Specs

  • Manufacturer: BulzEyePro
  • Model: 3x Optical Booster
  • Additional Notes: Magnification Range: +3.0x

Have you ever wished that your scope had just a little extra magnification to either get that better sight picture or to possibly better identify the target? Or perhaps you have found the perfect scope but it just didn’t have the magnification range you wanted? The BulzEyePro optical booster tries to help address some of those issues by allowing you to screw on an additional optical boosting lens to the eye piece of your scope.

Leupold VX2 without booster attached
Leupold VX2 with booster attached

BulzEyePro offers three different styles of boosters that attach to the eyepiece, the #1 screws onto a threaded eyepiece and is the one we reviewed here. The other two styles are designed with a rubber housing that can fit onto any 1″ or 30mm tube scope. The screw on #1 style will only fit certain scopes, of which Leupold is one. We have a Leupold VX2 that went to the Leupold Custom Shop to get a set of target knobs installed with a custom BDC for the Lapua 6.5×55 123gr factory loaded ammunition. This is all mounted on a custom 6.5×55 rifle that we just finished. The scope has a German #1 reticle and I thought this would be as good a scope as any to test the booster on.

The quality of the booster appears to be high with a nice brushed aluminum housing with nice machining. You can see the coatings on the optical lens and the threads are well cut, etc. The aluminum has no coating but that should be fine and as you can see in our picture below a Butler Creek ® flip-up cap covers it with no problem.

The threads on the Leupold eyepiece are very fine and typically there is some buildup of dirt and oil in the threads. As such, the first time you attach the booster it can be a chore as you work it onto the threads cleaning the threads out along the way. But after the first time it doesn’t seem to be a problem. By introducing an additional magnification lens to the scope, there is a concern about properly focusing the scope, and this is a problem. Typically, and it worked for our scope, you need to screw the eyepiece focus all the way in and then attach the booster. This allows the reticle to become sharp and focused though with only a limited amount of adjustment if it were needed.

There are several different booster lenses available and the one we have here is a 3x. Now, this does not indicate that all of the magnification is 3x greater making a 3-9x a 9-27x, and, to be honest, I am not sure what the 3x stands for unless it is a 3x magnification lens. When I asked what type of magnification boost I should be getting I was told about 30%. This would make our 3-9x a 3.9-11.7x (call it 4-12?). This seems to be about right, though that might seem a bit high still.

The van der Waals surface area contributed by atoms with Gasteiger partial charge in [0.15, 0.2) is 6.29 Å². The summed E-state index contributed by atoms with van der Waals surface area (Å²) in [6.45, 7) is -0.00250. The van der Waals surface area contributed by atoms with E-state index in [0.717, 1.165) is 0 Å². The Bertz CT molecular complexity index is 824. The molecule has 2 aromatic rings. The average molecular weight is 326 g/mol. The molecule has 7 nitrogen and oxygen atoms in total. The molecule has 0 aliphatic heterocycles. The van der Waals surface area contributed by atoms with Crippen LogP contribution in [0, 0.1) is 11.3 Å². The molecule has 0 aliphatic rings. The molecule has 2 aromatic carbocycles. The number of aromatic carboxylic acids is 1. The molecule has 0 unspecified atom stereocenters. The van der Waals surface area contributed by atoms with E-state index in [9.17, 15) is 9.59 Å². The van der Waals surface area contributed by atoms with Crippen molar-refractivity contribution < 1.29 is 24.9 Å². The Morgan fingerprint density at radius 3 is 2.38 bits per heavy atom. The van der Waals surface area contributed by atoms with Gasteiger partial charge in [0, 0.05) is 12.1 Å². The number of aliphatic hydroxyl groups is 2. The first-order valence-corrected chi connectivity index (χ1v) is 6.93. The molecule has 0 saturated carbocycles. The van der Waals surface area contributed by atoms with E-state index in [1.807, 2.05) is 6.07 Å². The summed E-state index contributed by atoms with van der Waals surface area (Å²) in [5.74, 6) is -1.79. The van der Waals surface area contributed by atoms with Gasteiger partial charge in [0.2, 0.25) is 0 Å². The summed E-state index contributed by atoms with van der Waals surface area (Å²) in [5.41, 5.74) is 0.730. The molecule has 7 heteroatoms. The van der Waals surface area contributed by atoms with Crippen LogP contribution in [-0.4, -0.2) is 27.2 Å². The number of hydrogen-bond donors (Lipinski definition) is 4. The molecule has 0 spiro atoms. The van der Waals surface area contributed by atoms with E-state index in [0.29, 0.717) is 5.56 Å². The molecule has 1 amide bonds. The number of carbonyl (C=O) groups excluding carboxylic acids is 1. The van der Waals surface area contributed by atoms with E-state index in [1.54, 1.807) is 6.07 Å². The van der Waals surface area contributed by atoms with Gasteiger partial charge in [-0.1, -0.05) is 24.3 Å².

The effect of the booster on the scope is that it magnifies everything including the reticle. While it does effectively do that, I seemed to notice that the eye relief appeared to be shorter with the booster attached. So I decided to measure it and sure enough, it is significantly shorter. Without the booster attached and the scope set on 9x my crude measuring showed the eye relief to be 3.75″ at its shortest. I then attached the booster leaving it at max power (9x on the scope, near 12x in theory with the booster) and measured it again. The eye relief was 2.875″, almost a full inch shorter. I set the power ring on 7x which puts the boosted power close to 9x to compare the eye relief at the same power, and it was just short of 3″, a full .75″ shorter than normal. Now, this was with our one sample scope we tested it on, a Leupold VX-2 3-9x, and admittedly a fairly crude measuring method, but it is still significant enough to be noticed and it would be a problem with this scope with a light rifle chambered in a magnum cartridge. As it is, a heavy rifle chambered in 6.5×55 swedish does not recoil enough to cause any problems, but I think I know now why they came out with the #2 and #3 styles with the rubber eyepiece to protect your head in case you get a scope kiss.

The fact that you are adding an additional magnification lens to the scope does bring up some concerns about interfering with the optical system and diminishing the optical quality of the scope. The lens is manufactured by a different company with different equipment and there are different lens coatings applied in different quantities, so one would assume that there would be a noticeable impact and it is true on our test scope. At full magnification we did notice a slight dimensioning of sharpness in the scope picture. It was not too bad but you did notice it on the higher powers.

When shooting, it performs about as you would expect. Your scope is now a bit higher magnification and you get all the rewards of more power. I shot some 100 yard groups with and without the booster and while the accuracy of the rifle was the same, it was, as you would imagine, a bit easier to get the tighter groups with the extra magnification. We did some long range shooting with the booster as well and nothing really jumped out as being a major problem with using the booster beyond the slight degrading of the clarity.

Overall, the booster does what it is designed to do and the construction of the unit appears to be of high quality. But with the reduced eye relief and reduced quality of the over all optics, it probably is not totally suitable for long range tactical work. Perhaps if a team wanted to keep one in their kit for some extra boosted power for more detailed observation, I could see a place for it in your kit to increase your flexibility. It is small and would be very easy to toss in a pocket or rifle cleaning kit, etc. But for us, it will not be a permanent attachment to the scopes on our rifles.

Sniper Central

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